Ottoman Empire architecture is among the most beautiful in the world. The roots of this architectural movement were established in the sixteenth century and were basically derived from two sources. The first was the complex architectural movement that had developed over Anatolia in the preceding centuries - fourteenth and fifteenth- and the other was inspiration from Christian Art. This mix of Islamic and Christian architectural influences is what makes Ottoman Empire architecture so breathtaking - because it has the best of both worlds.
In fact, for about four hundred years, the Church at Hagia Sophia served as the primary model for most of the Ottoman mosques. But traces of Byzantinian influence were seen in other places also. For example, in many cases, stone and brick have been used together. In other places it can be seen in pendentive dome construction. Both exclusively Byzantine traits.
Another source of inspiration for the Ottoman architects was Italy. The early contacts that the people of this Empire had with Italians served to mould Ottoman Empire architecture in a way. Traces of this can be clearly seen in the stylistic parallels in the outer fašade, gates, windows and even roofs. They have several features in common with Italian architecture.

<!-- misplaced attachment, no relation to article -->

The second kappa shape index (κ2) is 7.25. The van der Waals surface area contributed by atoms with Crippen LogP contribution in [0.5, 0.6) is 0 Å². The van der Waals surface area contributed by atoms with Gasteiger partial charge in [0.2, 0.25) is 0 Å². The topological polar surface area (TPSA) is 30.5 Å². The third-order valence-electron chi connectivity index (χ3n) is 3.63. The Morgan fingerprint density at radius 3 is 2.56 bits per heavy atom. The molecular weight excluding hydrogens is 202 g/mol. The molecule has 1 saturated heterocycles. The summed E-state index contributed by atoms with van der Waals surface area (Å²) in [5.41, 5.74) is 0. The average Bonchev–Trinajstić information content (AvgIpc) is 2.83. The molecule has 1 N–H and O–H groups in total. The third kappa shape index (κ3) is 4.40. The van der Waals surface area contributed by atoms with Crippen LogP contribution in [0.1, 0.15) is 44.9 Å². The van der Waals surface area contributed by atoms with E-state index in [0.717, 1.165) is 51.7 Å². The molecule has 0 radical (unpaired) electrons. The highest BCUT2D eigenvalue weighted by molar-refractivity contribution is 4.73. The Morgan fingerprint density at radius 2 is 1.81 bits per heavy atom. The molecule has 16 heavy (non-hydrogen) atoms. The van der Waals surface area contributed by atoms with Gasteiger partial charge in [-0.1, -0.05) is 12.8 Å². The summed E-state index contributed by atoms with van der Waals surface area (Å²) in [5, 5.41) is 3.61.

Ottoman Empire architecture flourished in the vast number of "kulliyas" and mosques which were built in and around what is modern Istanbul today and the grandeur of these structures can still be seen there. Some of the notable ones are the Sehzade kulliye, Suleyman kulliye, Fatih kulliye, Selim mosque, Bayezid Mosque etc.
The great Ottoman Empire architect - Sinan, built the Selim Mosque which is situated in Edime. This was his crowning glory. Among his other achievements were the Suleyman kulliye and the Sehzade kulliye. What is unique about these buildings is that they are extremely well planned. There are no extra frills - only what is needed is there.
Ottoman Empire architecture was simple in design but at the same time, quite breathtaking to behold. This probably has to do with the fact that the notable architects of this Empire were first trained to be military engineers. The focal point of each of these buildings is an extremely large, central dome. A series of descending half domes, buttresses, vaults dot the exterior of the building.
Apart from mosques and kulliyas, Ottoman Empire architecture prominently features many secular buildings like the large palace complex at Topkapi Saray; it really is worth a trip to Istanbul to see them.